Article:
We've seen plenty of tower defense games crop up in the last few years, perfectly and a few were superb. We've also seen developers try to throw more action into the subgenre, and most of those unique spins have worked out well. Sanctum gave players a first-person shooter slant on tower defense. South Park: Let's Go Tower Defense Play gave you characters that acted as their own mobile turrets while Anomaly: Warzone Earth put you in the role of the attackers instead of the defenders. Not wanting to be left out of the action, Paradox Interactive gave Most Wanted Entertainment access to the world of Majesty and asked it to put a creative spin on tower defense. The answer to this was Defenders of Ardania, a game that may look and sound pretty but has gameplay that's far behind the competition.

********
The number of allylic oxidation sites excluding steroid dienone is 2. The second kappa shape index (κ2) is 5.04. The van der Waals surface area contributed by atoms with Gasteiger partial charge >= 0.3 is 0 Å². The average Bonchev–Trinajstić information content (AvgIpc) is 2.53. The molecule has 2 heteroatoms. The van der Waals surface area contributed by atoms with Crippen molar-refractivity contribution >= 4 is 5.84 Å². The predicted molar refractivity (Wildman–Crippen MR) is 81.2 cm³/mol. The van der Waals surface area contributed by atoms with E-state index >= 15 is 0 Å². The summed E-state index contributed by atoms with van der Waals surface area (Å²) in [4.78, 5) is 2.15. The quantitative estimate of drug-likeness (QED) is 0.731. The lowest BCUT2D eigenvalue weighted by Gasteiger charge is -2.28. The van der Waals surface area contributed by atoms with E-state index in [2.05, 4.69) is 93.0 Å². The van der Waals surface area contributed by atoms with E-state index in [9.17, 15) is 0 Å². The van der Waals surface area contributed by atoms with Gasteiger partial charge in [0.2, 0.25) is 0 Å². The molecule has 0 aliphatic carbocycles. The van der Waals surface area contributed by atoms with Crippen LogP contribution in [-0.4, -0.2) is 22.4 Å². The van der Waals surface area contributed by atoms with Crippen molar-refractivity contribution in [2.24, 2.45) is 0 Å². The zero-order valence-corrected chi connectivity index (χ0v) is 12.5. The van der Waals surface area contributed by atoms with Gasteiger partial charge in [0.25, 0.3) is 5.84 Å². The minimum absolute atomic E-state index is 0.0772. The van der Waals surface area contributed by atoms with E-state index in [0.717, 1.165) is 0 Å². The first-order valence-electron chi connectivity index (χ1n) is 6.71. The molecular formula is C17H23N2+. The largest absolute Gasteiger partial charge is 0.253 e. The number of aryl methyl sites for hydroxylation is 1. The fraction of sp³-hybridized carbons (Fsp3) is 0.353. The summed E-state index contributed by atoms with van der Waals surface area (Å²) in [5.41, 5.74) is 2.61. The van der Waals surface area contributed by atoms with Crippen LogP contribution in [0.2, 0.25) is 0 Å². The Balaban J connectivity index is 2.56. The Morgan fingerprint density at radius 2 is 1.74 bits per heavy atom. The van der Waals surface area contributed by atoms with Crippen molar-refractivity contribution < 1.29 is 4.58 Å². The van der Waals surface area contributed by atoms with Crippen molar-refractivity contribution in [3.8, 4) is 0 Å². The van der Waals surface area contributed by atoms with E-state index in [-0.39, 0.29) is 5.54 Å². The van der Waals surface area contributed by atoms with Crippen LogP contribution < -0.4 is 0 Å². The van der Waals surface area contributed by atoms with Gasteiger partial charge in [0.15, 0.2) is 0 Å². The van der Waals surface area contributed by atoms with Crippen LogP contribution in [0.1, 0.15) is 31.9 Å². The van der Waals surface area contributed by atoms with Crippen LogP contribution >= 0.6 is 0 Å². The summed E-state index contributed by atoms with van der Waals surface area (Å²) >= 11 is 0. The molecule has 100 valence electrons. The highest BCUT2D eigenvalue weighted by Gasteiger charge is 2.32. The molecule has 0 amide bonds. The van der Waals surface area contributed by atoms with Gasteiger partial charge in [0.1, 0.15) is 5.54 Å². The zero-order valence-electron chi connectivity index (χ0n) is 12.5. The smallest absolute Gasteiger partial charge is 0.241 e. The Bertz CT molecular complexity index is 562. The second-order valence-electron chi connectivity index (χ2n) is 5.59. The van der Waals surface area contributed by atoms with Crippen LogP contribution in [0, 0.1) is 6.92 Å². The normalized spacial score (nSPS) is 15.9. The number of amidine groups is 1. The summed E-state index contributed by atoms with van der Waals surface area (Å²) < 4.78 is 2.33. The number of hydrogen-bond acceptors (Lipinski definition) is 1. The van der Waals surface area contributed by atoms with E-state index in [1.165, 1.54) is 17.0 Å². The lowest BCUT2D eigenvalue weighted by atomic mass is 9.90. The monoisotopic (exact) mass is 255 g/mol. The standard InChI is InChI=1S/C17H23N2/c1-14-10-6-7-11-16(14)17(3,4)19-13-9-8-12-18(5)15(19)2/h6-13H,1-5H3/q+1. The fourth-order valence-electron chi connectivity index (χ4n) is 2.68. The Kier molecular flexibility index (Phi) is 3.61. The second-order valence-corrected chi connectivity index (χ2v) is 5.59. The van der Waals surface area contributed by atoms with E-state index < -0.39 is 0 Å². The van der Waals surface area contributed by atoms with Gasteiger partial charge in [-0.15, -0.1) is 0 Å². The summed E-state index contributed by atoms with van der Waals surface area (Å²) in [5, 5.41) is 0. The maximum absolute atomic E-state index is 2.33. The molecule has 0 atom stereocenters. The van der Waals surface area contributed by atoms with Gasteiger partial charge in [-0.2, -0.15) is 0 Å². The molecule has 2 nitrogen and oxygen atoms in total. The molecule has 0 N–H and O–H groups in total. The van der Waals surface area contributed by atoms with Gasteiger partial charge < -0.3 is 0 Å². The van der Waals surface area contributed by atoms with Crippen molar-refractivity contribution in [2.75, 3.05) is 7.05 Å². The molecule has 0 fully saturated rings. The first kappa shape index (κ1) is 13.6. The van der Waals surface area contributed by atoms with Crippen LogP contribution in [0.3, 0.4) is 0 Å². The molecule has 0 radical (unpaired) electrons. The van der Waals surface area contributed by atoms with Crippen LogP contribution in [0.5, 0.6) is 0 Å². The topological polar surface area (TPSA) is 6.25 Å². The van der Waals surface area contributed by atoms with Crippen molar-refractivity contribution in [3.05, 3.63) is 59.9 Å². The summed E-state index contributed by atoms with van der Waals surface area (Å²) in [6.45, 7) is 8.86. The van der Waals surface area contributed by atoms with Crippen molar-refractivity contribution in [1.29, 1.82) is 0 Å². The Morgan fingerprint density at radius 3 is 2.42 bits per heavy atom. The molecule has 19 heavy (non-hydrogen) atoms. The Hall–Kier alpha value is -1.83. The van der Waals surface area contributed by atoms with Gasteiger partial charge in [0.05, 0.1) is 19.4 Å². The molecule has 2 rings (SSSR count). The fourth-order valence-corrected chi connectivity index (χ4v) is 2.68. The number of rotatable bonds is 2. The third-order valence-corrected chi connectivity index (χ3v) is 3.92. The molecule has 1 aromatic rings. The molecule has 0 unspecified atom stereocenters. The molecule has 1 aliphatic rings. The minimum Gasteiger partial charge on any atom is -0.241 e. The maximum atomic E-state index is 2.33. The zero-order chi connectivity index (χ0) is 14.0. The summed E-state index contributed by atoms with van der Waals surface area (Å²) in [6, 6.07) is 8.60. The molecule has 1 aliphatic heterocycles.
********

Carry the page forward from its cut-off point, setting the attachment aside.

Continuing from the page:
At first glance, Defenders of Ardania seems like any other tower defense title. Enemy soldiers march mindlessly toward your castle, and you lose some of the health of your base if any soldiers reach it. To combat the threat, you build towers to defend your territory and try to defeat the soldiers before they reach your castle. The towers vary in both ordnance and range, so you must figure out the right combination to ensure that the enemy forces never reach your castle and tear it down.